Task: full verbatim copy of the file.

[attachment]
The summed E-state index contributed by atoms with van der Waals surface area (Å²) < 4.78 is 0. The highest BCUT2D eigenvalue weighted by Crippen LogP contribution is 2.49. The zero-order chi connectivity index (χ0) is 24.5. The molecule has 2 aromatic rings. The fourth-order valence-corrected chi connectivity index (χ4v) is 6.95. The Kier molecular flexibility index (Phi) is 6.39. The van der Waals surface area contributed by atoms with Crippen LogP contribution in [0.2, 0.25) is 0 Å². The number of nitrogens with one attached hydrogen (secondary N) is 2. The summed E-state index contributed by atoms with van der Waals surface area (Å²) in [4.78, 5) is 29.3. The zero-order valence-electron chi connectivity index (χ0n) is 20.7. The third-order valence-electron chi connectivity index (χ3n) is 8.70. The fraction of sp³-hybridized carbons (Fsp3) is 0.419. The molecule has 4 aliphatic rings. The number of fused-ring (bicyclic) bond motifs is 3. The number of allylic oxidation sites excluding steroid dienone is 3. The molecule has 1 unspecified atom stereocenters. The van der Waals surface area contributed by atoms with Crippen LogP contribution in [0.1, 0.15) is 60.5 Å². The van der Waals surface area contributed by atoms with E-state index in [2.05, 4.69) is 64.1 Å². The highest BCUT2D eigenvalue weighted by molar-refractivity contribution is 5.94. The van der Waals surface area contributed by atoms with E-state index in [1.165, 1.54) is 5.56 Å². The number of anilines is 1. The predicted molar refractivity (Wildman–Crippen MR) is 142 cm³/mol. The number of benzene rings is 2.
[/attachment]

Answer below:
The summed E-state index contributed by atoms with van der Waals surface area (Å²) < 4.78 is 0. The highest BCUT2D eigenvalue weighted by Crippen LogP contribution is 2.49. The zero-order chi connectivity index (χ0) is 24.5. The molecule has 2 aromatic rings. The fourth-order valence-corrected chi connectivity index (χ4v) is 6.95. The Kier molecular flexibility index (Phi) is 6.39. The van der Waals surface area contributed by atoms with Crippen LogP contribution in [0.2, 0.25) is 0 Å². The number of nitrogens with one attached hydrogen (secondary N) is 2. The summed E-state index contributed by atoms with van der Waals surface area (Å²) in [4.78, 5) is 29.3. The zero-order valence-electron chi connectivity index (χ0n) is 20.7. The third-order valence-electron chi connectivity index (χ3n) is 8.70. The fraction of sp³-hybridized carbons (Fsp3) is 0.419. The molecule has 4 aliphatic rings. The number of fused-ring (bicyclic) bond motifs is 3. The number of allylic oxidation sites excluding steroid dienone is 3. The molecule has 1 unspecified atom stereocenters. The van der Waals surface area contributed by atoms with Crippen LogP contribution in [0.1, 0.15) is 60.5 Å². The van der Waals surface area contributed by atoms with E-state index in [2.05, 4.69) is 64.1 Å². The highest BCUT2D eigenvalue weighted by molar-refractivity contribution is 5.94. The van der Waals surface area contributed by atoms with E-state index in [1.165, 1.54) is 5.56 Å². The number of anilines is 1. The predicted molar refractivity (Wildman–Crippen MR) is 142 cm³/mol. The number of benzene rings is 2.